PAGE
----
Supreme Court transcends old mindsets

SC permitted the mother equal right with a child’s father to be regarded as natural guardian

Life is unequal, and for women it is more unequal. This is broadly true across social classes and social strata of all description, and across the regions of India, to such a degree that the gender question was mostly left unattended even by mainstream Marxists who otherwise sought to address issues relating to fundamental inequality and discriminations. Reform movements aimed to ameliorate the plight of the sufferer and applied balm, but did not move in the direction of remedy through thought and action.

In light of such a tradition, the recent decision of the Supreme Court to permit mothers to be the natural guardians of their children without having to disclose the identity of the biological father in all matters that may be subjected to the test of law, may be considered nothing less than revolutionary. It is also evident that the judgment of Justice Vikramjit Sen and Justice Abhay Sapre strikes a blow for the individual, and does not leave the fate of the relationship of a mother — no matter in which religious denomination her origin may lie — with her child to be determined by any ancient custom or existing law that frames issues within the bounds of the personal laws of different religious faiths — all of which, without exception, are driven by a patriarchal and feudal mindset on the whole, and are niggardly toward accepting the individuality of women for what it is.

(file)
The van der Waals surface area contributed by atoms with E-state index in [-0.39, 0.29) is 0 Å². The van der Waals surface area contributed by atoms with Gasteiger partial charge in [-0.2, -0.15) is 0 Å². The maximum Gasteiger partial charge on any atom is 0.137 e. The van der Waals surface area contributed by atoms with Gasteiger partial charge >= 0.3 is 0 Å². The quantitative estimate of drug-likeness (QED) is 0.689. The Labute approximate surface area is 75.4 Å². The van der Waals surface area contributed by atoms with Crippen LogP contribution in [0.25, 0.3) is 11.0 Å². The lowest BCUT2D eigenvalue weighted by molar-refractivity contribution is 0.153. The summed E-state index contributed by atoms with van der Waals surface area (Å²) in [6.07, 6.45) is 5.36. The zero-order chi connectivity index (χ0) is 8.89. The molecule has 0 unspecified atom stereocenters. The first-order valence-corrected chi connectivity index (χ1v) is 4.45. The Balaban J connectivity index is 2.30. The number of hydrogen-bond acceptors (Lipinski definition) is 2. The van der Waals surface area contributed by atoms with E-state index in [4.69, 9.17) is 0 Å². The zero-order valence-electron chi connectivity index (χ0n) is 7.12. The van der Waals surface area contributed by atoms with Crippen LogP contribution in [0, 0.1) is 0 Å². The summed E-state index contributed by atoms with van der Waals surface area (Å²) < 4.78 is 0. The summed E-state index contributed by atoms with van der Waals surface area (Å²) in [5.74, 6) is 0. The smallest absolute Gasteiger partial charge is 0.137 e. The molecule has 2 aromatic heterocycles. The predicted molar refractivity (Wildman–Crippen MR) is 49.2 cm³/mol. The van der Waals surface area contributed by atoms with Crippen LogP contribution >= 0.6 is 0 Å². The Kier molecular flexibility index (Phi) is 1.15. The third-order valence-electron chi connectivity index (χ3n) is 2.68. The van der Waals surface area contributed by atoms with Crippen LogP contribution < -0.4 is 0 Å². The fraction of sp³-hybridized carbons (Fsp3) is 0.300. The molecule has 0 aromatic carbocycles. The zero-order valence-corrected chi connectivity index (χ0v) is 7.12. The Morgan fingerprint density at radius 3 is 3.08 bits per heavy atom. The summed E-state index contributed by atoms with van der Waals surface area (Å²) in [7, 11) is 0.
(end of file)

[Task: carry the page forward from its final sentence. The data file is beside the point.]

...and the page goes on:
The case that yielded the historic judgment concerned a mother of the Christian faith, but the benefit that accrues will apply across the board to all. Henceforth, a woman who chooses to be put down as the natural guardian of her child without reference to her husband, or the child’s biological father if it is born out of wedlock, may do so unfettered.

In effect, having to fill in one’s father’s name as a compulsory entry in passport or bank applications, or in the context of education, employment or any other context, is now a thing of the past.

In 1999, the writer Geetha Hariharan had successfully challenged the law that regarded the father alone as the natural guardian. The Supreme Court permitted the mother equal right with a child’s father to be regarded as the natural guardian responsible for its well-being, and to take all decisions on its behalf. The present judgment goes much farther as it is transformative of traditional gender relations as well as roles in a family. The Guardians and Wards Act of 1890 has, thus, been stood on its head.

Left to itself, either the executive or the legislature was less likely to contemplate such a far-reaching step. Through several decisions in recent years, the judiciary has shown itself capable of transcending old mindsets.

( Source : deccan chronicle )
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